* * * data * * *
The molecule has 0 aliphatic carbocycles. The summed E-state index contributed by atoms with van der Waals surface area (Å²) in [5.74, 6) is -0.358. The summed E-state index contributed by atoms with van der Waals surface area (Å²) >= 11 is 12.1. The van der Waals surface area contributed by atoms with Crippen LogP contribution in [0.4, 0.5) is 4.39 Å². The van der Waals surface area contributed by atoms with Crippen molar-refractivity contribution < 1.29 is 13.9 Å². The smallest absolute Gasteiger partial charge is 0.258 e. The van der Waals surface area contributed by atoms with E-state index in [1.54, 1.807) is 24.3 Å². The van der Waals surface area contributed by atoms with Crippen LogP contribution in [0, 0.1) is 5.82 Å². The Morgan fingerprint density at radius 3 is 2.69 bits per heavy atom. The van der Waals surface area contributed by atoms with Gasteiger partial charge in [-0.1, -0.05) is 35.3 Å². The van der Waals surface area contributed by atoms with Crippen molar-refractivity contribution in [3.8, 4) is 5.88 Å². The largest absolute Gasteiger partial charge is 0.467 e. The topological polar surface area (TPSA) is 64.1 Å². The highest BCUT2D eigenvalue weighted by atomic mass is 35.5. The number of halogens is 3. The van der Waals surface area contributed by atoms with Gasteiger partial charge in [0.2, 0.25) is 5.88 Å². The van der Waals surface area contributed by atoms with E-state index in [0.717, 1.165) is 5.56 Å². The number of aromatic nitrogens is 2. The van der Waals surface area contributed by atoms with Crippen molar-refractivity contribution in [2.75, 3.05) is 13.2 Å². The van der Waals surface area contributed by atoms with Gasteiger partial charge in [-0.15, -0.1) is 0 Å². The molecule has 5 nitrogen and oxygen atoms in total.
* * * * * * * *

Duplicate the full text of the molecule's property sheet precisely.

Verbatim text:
The molecule has 0 aliphatic carbocycles. The summed E-state index contributed by atoms with van der Waals surface area (Å²) in [5.74, 6) is -0.358. The summed E-state index contributed by atoms with van der Waals surface area (Å²) >= 11 is 12.1. The van der Waals surface area contributed by atoms with Crippen LogP contribution in [0.4, 0.5) is 4.39 Å². The van der Waals surface area contributed by atoms with Crippen molar-refractivity contribution < 1.29 is 13.9 Å². The smallest absolute Gasteiger partial charge is 0.258 e. The van der Waals surface area contributed by atoms with E-state index in [1.54, 1.807) is 24.3 Å². The van der Waals surface area contributed by atoms with Crippen LogP contribution in [0, 0.1) is 5.82 Å². The Morgan fingerprint density at radius 3 is 2.69 bits per heavy atom. The van der Waals surface area contributed by atoms with Gasteiger partial charge in [-0.1, -0.05) is 35.3 Å². The van der Waals surface area contributed by atoms with Crippen molar-refractivity contribution in [3.8, 4) is 5.88 Å². The largest absolute Gasteiger partial charge is 0.467 e. The topological polar surface area (TPSA) is 64.1 Å². The highest BCUT2D eigenvalue weighted by atomic mass is 35.5. The number of halogens is 3. The van der Waals surface area contributed by atoms with Gasteiger partial charge in [0.2, 0.25) is 5.88 Å². The van der Waals surface area contributed by atoms with E-state index in [0.717, 1.165) is 5.56 Å². The number of aromatic nitrogens is 2. The van der Waals surface area contributed by atoms with Crippen molar-refractivity contribution in [2.75, 3.05) is 13.2 Å². The van der Waals surface area contributed by atoms with Gasteiger partial charge in [-0.15, -0.1) is 0 Å². The molecule has 5 nitrogen and oxygen atoms in total.